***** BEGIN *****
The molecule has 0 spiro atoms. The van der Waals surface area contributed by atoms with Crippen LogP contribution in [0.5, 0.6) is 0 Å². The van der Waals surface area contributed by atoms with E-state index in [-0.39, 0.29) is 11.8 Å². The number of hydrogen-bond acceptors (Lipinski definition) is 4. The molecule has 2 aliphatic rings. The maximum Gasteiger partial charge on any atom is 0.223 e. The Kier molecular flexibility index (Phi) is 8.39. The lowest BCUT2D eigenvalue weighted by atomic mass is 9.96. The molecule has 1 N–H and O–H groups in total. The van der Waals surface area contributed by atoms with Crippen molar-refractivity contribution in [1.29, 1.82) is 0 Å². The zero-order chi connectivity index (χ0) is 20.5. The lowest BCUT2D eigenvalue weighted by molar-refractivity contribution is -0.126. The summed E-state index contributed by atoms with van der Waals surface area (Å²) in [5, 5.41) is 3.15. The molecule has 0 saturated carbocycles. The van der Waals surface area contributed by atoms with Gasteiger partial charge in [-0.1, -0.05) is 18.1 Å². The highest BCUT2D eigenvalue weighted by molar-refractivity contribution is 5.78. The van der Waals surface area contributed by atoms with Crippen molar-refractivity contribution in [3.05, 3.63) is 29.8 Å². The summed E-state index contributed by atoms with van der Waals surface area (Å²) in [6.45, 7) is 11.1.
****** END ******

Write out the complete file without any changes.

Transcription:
The molecule has 0 spiro atoms. The van der Waals surface area contributed by atoms with Crippen LogP contribution in [0.5, 0.6) is 0 Å². The van der Waals surface area contributed by atoms with E-state index in [-0.39, 0.29) is 11.8 Å². The number of hydrogen-bond acceptors (Lipinski definition) is 4. The molecule has 2 aliphatic rings. The maximum Gasteiger partial charge on any atom is 0.223 e. The Kier molecular flexibility index (Phi) is 8.39. The lowest BCUT2D eigenvalue weighted by atomic mass is 9.96. The molecule has 1 N–H and O–H groups in total. The van der Waals surface area contributed by atoms with Crippen molar-refractivity contribution in [1.29, 1.82) is 0 Å². The zero-order chi connectivity index (χ0) is 20.5. The lowest BCUT2D eigenvalue weighted by molar-refractivity contribution is -0.126. The summed E-state index contributed by atoms with van der Waals surface area (Å²) in [5, 5.41) is 3.15. The molecule has 0 saturated carbocycles. The van der Waals surface area contributed by atoms with Gasteiger partial charge in [-0.1, -0.05) is 18.1 Å². The highest BCUT2D eigenvalue weighted by molar-refractivity contribution is 5.78. The van der Waals surface area contributed by atoms with Crippen molar-refractivity contribution in [3.05, 3.63) is 29.8 Å². The summed E-state index contributed by atoms with van der Waals surface area (Å²) in [6.45, 7) is 11.1.